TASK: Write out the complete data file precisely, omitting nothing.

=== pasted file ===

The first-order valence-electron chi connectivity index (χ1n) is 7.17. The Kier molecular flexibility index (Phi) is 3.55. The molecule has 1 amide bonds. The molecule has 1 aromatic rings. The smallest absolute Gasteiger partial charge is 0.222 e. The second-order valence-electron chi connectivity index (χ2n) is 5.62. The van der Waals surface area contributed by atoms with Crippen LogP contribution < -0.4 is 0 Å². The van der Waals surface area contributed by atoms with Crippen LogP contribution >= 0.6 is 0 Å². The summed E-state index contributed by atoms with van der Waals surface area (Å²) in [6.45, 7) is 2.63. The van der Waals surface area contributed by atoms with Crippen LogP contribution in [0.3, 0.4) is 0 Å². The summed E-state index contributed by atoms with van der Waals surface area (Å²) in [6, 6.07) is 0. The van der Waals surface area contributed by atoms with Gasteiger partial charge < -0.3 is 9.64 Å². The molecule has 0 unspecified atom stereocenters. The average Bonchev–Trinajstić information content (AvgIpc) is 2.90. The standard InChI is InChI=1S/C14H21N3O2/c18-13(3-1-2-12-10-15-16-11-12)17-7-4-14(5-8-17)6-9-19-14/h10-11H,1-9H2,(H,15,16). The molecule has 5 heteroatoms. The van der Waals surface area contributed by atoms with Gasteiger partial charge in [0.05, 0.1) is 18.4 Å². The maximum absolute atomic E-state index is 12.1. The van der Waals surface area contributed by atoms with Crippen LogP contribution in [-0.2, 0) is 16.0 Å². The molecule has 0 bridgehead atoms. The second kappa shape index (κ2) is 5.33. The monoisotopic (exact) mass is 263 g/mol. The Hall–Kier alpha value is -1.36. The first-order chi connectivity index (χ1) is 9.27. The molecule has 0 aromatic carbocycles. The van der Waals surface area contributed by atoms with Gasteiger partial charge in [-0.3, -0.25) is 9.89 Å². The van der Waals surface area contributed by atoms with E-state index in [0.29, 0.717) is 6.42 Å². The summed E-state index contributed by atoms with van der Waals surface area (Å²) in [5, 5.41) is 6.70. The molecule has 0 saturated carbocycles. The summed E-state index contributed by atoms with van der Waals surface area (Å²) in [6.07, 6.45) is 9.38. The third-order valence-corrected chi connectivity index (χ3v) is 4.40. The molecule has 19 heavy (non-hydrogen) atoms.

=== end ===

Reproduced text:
The first-order valence-electron chi connectivity index (χ1n) is 7.17. The Kier molecular flexibility index (Phi) is 3.55. The molecule has 1 amide bonds. The molecule has 1 aromatic rings. The smallest absolute Gasteiger partial charge is 0.222 e. The second-order valence-electron chi connectivity index (χ2n) is 5.62. The van der Waals surface area contributed by atoms with Crippen LogP contribution < -0.4 is 0 Å². The van der Waals surface area contributed by atoms with Crippen LogP contribution >= 0.6 is 0 Å². The summed E-state index contributed by atoms with van der Waals surface area (Å²) in [6.45, 7) is 2.63. The van der Waals surface area contributed by atoms with Crippen LogP contribution in [0.3, 0.4) is 0 Å². The summed E-state index contributed by atoms with van der Waals surface area (Å²) in [6, 6.07) is 0. The van der Waals surface area contributed by atoms with Gasteiger partial charge < -0.3 is 9.64 Å². The molecule has 0 unspecified atom stereocenters. The average Bonchev–Trinajstić information content (AvgIpc) is 2.90. The standard InChI is InChI=1S/C14H21N3O2/c18-13(3-1-2-12-10-15-16-11-12)17-7-4-14(5-8-17)6-9-19-14/h10-11H,1-9H2,(H,15,16). The molecule has 5 heteroatoms. The van der Waals surface area contributed by atoms with Gasteiger partial charge in [0.05, 0.1) is 18.4 Å². The maximum absolute atomic E-state index is 12.1. The van der Waals surface area contributed by atoms with Crippen LogP contribution in [-0.2, 0) is 16.0 Å². The molecule has 0 bridgehead atoms. The second kappa shape index (κ2) is 5.33. The monoisotopic (exact) mass is 263 g/mol. The Hall–Kier alpha value is -1.36. The first-order chi connectivity index (χ1) is 9.27. The molecule has 0 aromatic carbocycles. The van der Waals surface area contributed by atoms with Gasteiger partial charge in [-0.3, -0.25) is 9.89 Å². The van der Waals surface area contributed by atoms with E-state index in [0.29, 0.717) is 6.42 Å². The summed E-state index contributed by atoms with van der Waals surface area (Å²) in [5, 5.41) is 6.70. The molecule has 0 saturated carbocycles. The summed E-state index contributed by atoms with van der Waals surface area (Å²) in [6.07, 6.45) is 9.38. The third-order valence-corrected chi connectivity index (χ3v) is 4.40. The molecule has 19 heavy (non-hydrogen) atoms.